Like many young Jamaican men of his day, John obtained contract work on USA farms. This began in 1945 when he was 19 years old, but on hearing of Empire Windrush’s one-way fare of £28.10s to England, it was an offer that could not be refused.
John enjoyed the journey, but did not have anywhere to go after landing at Tilbury Docks, Essex on 22 June 1948, and so he had to stay at Clapham South Deep Shelter. He was among over two hundred and fifty other West Indians who knew that they would not be at that accommodation for too long. He remembers hearing the loud sounds of the Northern Lines trains as everyone was in their beds one level below. It was not possible to sleep late in the morning because of the noise. Breakfast was served in a marquee on Clapham South, and afterwards, all the men would go looking for jobs at the Labour Employment in Brixton.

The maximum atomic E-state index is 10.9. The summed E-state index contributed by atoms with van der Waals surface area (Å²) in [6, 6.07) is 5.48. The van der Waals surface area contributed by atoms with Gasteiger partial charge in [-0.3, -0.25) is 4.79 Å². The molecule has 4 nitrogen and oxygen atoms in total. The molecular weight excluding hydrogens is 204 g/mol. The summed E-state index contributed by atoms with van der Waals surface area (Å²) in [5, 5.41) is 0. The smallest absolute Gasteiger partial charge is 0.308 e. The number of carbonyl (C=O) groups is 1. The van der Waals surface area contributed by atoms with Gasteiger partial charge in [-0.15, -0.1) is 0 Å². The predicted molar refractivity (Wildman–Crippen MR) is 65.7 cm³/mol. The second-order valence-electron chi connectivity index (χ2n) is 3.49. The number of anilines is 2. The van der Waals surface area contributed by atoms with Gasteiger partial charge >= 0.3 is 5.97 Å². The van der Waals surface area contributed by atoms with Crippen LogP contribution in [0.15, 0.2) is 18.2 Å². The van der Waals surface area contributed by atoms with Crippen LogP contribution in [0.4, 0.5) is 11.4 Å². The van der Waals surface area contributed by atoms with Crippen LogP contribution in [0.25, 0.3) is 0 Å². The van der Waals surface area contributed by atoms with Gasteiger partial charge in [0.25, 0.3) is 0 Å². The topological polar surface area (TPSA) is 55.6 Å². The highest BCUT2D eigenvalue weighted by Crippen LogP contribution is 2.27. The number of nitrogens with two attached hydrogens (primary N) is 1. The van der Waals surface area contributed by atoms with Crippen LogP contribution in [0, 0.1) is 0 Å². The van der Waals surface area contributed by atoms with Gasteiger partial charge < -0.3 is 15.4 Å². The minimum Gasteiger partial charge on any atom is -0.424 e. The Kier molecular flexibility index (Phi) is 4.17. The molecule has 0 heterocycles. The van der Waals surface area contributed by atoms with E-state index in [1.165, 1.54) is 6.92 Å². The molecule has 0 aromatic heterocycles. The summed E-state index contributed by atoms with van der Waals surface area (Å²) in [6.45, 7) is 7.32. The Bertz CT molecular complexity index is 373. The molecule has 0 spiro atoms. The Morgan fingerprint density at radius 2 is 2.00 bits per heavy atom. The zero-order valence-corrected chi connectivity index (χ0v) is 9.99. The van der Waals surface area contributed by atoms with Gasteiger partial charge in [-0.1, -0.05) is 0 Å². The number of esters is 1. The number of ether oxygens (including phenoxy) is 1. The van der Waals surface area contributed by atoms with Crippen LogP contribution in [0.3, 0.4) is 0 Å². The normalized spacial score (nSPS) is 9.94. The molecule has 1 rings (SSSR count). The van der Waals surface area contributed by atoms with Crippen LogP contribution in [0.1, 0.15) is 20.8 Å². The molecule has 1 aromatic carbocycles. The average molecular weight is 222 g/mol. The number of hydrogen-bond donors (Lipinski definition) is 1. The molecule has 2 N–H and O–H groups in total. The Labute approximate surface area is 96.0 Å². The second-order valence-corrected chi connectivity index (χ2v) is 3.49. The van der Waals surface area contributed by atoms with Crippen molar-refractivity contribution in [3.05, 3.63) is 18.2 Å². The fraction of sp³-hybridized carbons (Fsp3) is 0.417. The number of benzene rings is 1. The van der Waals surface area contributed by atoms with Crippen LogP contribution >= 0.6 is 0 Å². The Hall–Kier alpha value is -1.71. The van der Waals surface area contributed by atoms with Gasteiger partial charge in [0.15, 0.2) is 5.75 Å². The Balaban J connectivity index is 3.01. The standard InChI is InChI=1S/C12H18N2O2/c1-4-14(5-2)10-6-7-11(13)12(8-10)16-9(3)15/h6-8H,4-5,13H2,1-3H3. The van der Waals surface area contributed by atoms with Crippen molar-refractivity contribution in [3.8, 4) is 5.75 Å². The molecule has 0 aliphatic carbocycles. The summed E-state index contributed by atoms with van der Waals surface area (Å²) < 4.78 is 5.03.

He later found a job at British Rail, and it was to be his employment until he retired. John worked for over 30 years at BR’s depot in Orpington, Kent. Getting there was no problem, but it was accommodation that caused much inconvenience for a few years after 1948. It was not long before he saved enough money to purchase a house in North West London.
Like many other West Indians in the UK, John regularly played cricket at weekends. He will always be remembered as the well dressed young man in the dark suit standing with two other West Indians, John Hazel and Harold Wilmot, on the deck of Empire Windrush on 22 June 1948.